, , , and are respectively the results from the ANN model of nodes 5 to 30 in steps of five. It is seen from table 1 that the number of epochs and consequently the time needed for ANN modeling of the studied corrosion data reduced with rise in the number of nodes. It is also seen from R2-values and Correlation that accuracy of ANN modeling of the studied corrosion data improved with rise in number of nodes. The meaning is that from both stand points of speed and accuracy, it is better to use higher number of nodes and less number of iterations than use lower number of nodes and higher number of iterations. It is clear that ANN modelling of the studied corrosion is more accurate than the polynomial regression models at all the number of nodes considered. The two different approaches can be view as mutual validation. It must be noted that the importance of the polynomial regression models is not in any way degraded as they are veritable means of ascertaining the statistical significance of interactions. The results of the ANN modelling of the studied corrosion data is presented in figures 6a-f. A visual comparison of the developed models is presented in figure 7 where it is seen that the ANN model with thirty nodes agreed most with the ideal line followed by the quadratic polynomial model then the linear polynomial model. Table 1 is the summary of accuracies and efficiencies of all the develoed models.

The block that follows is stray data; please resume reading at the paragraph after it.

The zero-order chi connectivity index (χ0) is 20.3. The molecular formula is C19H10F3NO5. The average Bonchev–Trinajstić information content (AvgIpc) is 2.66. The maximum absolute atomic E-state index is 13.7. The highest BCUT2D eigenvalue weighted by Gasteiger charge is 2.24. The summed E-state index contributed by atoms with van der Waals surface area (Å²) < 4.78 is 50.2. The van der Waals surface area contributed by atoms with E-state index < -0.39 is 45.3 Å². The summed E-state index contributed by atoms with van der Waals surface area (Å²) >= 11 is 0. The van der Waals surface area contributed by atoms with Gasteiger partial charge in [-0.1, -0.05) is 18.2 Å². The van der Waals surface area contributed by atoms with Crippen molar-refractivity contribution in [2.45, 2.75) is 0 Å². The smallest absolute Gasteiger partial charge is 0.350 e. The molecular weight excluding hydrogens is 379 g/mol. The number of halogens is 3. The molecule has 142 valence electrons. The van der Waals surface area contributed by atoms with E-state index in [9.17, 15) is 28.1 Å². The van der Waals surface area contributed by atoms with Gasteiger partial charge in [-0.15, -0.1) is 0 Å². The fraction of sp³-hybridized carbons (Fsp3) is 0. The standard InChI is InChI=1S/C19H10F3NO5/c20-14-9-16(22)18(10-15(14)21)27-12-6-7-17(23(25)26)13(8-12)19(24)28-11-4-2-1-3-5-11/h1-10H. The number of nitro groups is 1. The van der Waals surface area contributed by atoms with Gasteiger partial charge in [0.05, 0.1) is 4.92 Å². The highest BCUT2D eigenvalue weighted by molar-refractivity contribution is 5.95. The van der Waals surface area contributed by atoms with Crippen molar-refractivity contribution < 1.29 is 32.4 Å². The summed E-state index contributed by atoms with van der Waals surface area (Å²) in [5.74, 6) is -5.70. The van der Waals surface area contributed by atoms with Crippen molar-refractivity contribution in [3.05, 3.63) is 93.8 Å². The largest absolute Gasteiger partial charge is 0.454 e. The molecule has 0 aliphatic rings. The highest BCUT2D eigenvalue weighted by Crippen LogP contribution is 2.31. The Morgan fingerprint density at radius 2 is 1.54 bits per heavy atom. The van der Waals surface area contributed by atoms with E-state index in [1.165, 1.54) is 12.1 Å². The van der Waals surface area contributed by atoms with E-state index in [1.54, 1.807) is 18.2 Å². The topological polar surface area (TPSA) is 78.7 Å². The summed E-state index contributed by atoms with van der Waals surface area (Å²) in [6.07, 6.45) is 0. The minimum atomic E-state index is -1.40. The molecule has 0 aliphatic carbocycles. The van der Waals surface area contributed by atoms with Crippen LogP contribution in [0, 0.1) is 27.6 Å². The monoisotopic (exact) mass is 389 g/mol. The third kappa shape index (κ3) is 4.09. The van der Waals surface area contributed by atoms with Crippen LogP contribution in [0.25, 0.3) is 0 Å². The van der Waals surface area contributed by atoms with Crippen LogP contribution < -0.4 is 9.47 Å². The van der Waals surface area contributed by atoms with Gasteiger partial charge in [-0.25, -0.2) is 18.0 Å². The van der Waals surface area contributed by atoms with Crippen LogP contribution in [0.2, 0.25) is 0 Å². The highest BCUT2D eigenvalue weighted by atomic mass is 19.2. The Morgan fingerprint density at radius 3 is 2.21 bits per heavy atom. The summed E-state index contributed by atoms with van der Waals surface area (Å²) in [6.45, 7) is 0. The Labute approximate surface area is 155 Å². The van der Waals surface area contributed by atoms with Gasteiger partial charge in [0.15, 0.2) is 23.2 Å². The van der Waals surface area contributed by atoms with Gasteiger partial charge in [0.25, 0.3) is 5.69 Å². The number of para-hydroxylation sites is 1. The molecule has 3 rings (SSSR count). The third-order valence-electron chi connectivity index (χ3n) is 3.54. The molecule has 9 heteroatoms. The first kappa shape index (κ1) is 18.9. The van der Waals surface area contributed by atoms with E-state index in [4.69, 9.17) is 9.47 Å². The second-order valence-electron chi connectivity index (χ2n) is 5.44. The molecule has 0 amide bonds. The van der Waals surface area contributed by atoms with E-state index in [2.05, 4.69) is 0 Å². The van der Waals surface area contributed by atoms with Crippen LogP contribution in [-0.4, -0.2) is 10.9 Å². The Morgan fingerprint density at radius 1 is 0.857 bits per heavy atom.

3. Sensitivity Results

    Taking the partial differentiation of the quadratic model which has a reliable statistical index, with respect to each of the four unknown variables yield the four simultaneous equations (12-15)

    (12)

    (13)

    (14)

    (15)

    The solution of the resulting matrix from equations 12-

    15 is solved using the Scilab 5.4.1 software to obtain

    respectively; Substituting the values of

    into equation (11), we obtain

    For the relative sensitivities;

    ,

    ,

    Therefore, it can be deduced that changes in the variable has the greatest influence on the response .

  6. CONCLUSION

This study established that;